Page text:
NO: DELENG / 2017 / 70663
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MSC and DB Schenker begin a prototype program to cut emissions with biofuels.
By Sea and Coast | 16/02/2023
An innovative agreement between MSC Mediterranean Shipping Company and a freight forwarder addresses the growing concerns of shippers regarding reducing their total carbon footprint and calls for one of the largest uses of biofuel. There has been an increase in pressure on large shippers to address carbon emissions throughout their supply chains, including shipping, which has so far been largely out of their control. MSC is developing a carbon reduction program that will be widely available to DB Schenker's shipping customers and will immediately result in a reduction in emissions as a result of the agreement. Additionally, it serves as a guide for others to follow.
Biofuels have been tested for years by individual shipping lines, and some have even launched the first offset programs for individual customers. MSC is providing shippers with a much broader solution that addresses concerns and avoids issues like disputes over the use of biofuel between shipowners and charters through the agreement with DB Schenker. Additionally, the program aims to address concerns regarding the biofuel's origins.
Thorsten Meincke, Global Board Member for Air & Ocean Freight at DB Schenker, stated, "We are doing this because we firmly believe it is the right thing to do and are therefore paying for biofuel purchases in advance." One thing is certain: "The quicker we achieve clean container ocean freight, the more customers demand climate neutrality throughout supply chains."
For MSC's containerships, DB Schenker has committed to purchasing 12,000 metric tons of a second-generation biofuel. MSC's fleet will use approximately 50,000 metric tons of blended biofuel, which will be blended at a rate of between 20% and 30%. Depending on how the fuel is utilized during navigation, the carrier estimates that it equates to the shipment of approximately 30,000 TEUs with net-zero CO2 emissions.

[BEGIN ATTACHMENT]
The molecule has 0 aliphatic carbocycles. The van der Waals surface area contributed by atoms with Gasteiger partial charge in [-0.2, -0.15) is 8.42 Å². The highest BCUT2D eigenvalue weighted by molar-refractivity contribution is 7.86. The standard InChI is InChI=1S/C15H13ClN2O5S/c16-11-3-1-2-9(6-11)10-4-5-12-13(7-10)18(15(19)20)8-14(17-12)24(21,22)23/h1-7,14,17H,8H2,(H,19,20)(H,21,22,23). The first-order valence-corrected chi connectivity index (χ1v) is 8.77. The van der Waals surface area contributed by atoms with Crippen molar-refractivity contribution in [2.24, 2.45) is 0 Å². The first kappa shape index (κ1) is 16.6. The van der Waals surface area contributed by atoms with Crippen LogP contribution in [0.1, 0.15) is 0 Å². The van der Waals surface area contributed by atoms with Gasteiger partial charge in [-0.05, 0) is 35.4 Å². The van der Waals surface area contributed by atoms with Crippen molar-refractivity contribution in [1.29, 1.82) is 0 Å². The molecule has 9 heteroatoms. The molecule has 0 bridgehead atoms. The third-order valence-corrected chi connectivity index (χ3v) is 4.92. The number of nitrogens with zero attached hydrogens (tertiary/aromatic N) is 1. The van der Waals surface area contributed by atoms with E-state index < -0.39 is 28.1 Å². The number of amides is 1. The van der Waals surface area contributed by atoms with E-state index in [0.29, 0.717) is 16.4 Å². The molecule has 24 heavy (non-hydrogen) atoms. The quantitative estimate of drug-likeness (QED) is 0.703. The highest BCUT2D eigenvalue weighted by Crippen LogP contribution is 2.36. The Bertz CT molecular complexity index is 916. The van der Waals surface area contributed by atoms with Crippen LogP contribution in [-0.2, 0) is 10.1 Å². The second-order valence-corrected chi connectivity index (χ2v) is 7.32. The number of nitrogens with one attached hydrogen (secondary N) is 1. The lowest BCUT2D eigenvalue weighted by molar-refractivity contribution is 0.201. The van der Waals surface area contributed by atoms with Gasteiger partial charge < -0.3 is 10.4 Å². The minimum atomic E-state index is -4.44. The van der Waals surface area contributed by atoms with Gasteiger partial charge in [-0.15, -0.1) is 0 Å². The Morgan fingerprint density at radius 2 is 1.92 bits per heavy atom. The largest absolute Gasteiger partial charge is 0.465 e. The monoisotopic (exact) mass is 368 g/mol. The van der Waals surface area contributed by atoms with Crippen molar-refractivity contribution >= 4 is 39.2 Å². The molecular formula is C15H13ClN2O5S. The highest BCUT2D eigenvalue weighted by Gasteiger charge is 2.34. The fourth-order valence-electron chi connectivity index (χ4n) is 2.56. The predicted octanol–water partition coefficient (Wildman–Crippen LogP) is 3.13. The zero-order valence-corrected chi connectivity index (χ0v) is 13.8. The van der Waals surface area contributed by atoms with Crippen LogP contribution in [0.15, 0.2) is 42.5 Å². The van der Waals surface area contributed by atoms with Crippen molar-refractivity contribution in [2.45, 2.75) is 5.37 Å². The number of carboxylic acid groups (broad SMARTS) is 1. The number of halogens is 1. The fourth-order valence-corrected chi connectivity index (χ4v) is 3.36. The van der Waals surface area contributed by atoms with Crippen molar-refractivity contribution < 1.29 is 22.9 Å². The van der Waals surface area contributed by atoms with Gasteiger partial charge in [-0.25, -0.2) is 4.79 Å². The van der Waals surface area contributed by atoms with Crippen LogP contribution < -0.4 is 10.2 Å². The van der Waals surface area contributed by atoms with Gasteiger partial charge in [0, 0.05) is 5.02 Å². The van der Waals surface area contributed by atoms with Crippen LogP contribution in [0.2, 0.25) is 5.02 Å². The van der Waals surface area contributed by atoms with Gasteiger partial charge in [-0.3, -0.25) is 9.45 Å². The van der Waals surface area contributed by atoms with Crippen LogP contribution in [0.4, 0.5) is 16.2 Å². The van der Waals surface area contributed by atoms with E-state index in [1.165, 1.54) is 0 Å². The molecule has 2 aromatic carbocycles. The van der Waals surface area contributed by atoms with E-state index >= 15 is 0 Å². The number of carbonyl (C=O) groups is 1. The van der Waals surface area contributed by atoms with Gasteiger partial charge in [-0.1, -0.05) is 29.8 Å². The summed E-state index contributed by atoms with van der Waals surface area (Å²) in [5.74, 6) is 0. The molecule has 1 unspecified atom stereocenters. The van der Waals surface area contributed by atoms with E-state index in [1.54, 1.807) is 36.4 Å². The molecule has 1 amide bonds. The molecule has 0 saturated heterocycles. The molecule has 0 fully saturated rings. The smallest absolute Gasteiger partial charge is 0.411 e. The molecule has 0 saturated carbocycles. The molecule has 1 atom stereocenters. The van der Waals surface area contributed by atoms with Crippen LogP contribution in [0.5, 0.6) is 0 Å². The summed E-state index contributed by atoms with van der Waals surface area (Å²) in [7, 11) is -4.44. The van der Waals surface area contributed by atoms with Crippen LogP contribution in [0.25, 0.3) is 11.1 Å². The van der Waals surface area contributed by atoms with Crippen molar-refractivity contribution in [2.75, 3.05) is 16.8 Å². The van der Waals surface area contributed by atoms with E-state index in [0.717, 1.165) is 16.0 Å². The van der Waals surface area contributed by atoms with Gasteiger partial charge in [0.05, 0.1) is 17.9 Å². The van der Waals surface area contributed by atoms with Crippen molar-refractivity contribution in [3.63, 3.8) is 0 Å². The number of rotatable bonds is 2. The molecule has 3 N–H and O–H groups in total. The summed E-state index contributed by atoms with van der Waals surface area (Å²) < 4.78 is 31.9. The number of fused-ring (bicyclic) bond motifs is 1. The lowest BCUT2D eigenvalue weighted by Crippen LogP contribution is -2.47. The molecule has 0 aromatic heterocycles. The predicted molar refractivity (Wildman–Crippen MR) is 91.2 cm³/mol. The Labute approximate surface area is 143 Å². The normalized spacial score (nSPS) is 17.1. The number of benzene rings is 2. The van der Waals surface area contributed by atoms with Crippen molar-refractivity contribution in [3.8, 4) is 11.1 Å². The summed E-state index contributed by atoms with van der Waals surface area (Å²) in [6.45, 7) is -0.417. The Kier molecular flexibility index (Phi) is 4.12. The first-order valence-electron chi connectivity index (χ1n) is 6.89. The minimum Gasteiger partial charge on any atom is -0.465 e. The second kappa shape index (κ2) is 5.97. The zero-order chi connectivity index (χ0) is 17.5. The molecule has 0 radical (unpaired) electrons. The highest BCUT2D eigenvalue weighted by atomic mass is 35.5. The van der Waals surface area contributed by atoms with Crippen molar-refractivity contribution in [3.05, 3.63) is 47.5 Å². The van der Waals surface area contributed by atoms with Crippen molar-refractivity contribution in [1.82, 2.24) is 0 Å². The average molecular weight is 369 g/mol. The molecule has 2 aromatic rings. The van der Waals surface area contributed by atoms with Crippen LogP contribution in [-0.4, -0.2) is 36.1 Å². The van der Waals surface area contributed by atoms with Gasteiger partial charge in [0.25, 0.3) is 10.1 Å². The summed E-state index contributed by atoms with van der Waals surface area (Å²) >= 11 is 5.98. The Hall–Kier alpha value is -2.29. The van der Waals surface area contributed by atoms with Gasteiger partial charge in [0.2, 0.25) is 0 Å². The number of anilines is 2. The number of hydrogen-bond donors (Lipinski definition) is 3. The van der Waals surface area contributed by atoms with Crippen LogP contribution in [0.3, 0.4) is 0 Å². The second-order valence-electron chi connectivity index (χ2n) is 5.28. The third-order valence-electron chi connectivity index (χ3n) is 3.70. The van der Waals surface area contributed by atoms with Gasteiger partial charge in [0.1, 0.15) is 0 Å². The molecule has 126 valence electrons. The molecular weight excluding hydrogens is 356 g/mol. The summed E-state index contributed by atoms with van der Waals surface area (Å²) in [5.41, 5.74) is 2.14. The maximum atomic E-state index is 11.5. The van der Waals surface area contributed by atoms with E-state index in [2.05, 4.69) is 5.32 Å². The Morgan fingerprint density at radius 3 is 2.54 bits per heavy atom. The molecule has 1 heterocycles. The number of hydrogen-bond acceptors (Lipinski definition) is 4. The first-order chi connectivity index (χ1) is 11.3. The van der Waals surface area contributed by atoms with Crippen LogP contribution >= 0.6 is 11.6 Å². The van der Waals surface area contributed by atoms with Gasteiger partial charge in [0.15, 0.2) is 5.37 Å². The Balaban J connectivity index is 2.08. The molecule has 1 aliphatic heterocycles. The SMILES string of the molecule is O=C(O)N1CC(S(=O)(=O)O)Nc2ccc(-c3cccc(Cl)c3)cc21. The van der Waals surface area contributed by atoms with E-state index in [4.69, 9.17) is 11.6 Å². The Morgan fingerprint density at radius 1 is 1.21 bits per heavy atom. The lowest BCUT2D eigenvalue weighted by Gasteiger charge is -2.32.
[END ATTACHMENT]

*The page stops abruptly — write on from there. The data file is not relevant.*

The purchase of biofuel is sufficient to conserve 35,000 metric tons of CO2 equivalents (CO2e) throughout the market's entire production chain (well to wake). All consolidated cargo, less-than-container load (LCL), full-container load (FCL), and refrigerated containers carried by MSC will receive this information from DB Schenker and its customers. The purchase and blending of the biofuel will result in immediate and direct reductions in emissions from shipping, whereas other carbon offset programs focus on future emission reductions outside the shipping industry.
Caroline Becquart, Senior Vice President of MSC, stated, "Decarbonizing ocean freight cannot be achieved by a single player and requires collaboration between shipping and logistics companies and their customers." Our first certified carbon insetting program, MSC Biofuel Solution, reduces emissions in the supply chains of our customers, accelerates the energy transition by generating demand for net-zero-carbon shipping and delivers direct CO2 savings.
MSC has been testing and using biofuel as a drop-in fuel for a number of years. The company says that the biofuel is well-regarded as a transition fuel for decarbonization and can be used for regular ocean freight operations without changing a ship's infrastructure or supply chain.
Some of the first attempts at biofuels have been criticized by environmentalists because the waste cooking oil used to make them may contain a lot of palm oil, which is linked to deforestation. MSC emphasizes that it will use advanced biofuel, also known as second-generation biofuel, for this program. It guarantees a well-to-wake CO2e emission reduction of at least 80%. In addition, the oil is guaranteed to contain no palm oil—including no palm oil waste and no indirect changes in land use. The oil is made from old cooking oil and is becoming more and more popular in the shipping industry as a way to cut emissions in the near future.